It’s the last full week of summer break around here. We have 10 more days to enjoy lazy mornings, wacky outfits, and leisurely lunches. 10 days left to squeeze in any outstanding items on the “stuff-we’re-TOTALLY-gonna-do-this-summer” list. And if the last two years have been any indicator, these are the only 10 days that Little Hippie will be able to recall when someone asks, “What did you do this summer?” So let’s make it count, people.
What’s that? You can’t *afford* to do any of the fun things on your list because back-to-school shopping has rendered your disposable income invisible? Okay. Let’s shoot for something free, then. And if it can involve very little work from you and a TON of work and intellectual engagement from the little people you might be secretly wishing were back in school YESTERDAY* – well, all the better.
We stumbled on the idea of the neighborhood carnival a few weeks ago when we had a few extra kids rolling with our crew. I found myself with 6 children and no real plans for the day. We were drawing a chalk city on the driveway, and one of the kids decided to add a county fair. She asked for help drawing the ferris wheel while she created the ticket booth, which reminded me of the greatest dumpster dive finding in the history of dumpster dives. This:
Before my brain could filter the idea, it became speech. I heard myself saying, “Maybe we could make a *real* carnival with games and stuff.” I tried to pull it back in, but the damage was done. It was 7 a.m. There were several children cheering. I had NONE of the materials (or energy) that would make this a pinterest-style carnival. I just had a pretend ticket booth, a bunch of excited kids, and no caffeine in my system. This was going to be a disaster.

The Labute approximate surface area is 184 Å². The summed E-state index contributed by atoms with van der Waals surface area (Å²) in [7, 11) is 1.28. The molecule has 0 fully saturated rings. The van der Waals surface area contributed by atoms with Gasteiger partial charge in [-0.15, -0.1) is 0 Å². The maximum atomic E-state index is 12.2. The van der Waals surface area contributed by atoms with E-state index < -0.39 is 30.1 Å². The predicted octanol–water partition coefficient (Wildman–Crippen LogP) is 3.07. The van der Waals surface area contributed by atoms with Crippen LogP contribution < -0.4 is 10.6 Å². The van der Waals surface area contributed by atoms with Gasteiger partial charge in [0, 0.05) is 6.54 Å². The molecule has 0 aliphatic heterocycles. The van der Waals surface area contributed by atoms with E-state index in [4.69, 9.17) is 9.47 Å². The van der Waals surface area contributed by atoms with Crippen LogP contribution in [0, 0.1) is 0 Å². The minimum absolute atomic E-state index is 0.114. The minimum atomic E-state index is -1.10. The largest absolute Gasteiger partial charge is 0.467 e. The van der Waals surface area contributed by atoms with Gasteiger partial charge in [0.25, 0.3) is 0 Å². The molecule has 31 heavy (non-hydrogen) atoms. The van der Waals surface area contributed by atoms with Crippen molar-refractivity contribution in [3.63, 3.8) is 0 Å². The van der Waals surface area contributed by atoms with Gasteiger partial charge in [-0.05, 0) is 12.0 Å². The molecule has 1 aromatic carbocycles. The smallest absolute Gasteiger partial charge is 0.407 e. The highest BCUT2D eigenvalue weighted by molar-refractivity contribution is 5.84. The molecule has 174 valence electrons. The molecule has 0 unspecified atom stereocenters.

A flash of genius burst its way through the haze of talker’s remorse: I was going to EMPOWER these children by not doing all of the work for them. Yes, that’s the ticket. My laziness will translate to excellent parenting! I got out poster board (recycled newspaper signs), glue, markers, and the ticket booth. Every time they told me that they needed something else, I said, “Okay – use what you find in the garage and the yard to make whatever you need.” I had to say it over and over and over and over again, but I rarely had to intervene.
Picnic blankets became a circus tent. The swingset became an acrobatics range. Baby Hippie was dressed in his sister’s Hello Kitty rain boots as a clown (at least that’s what I thought. He wasn’t actually being a clown, though. He just really likes the pink kitty rain boots that are 4 sizes too big). Toy boxes and candy stashes were raided for midway game prizes. A tightrope was erected (and then moved to ground level by the safety inspector before the carnival opened). Signs were drawn. Tickets were created and cut. Mini golf and Bozo buckets stations were laid out. Neighbor children were notified. And Grandma got wind of the carnival and arrived with $10 worth of walgreens-purchased prize items to round out the games experience.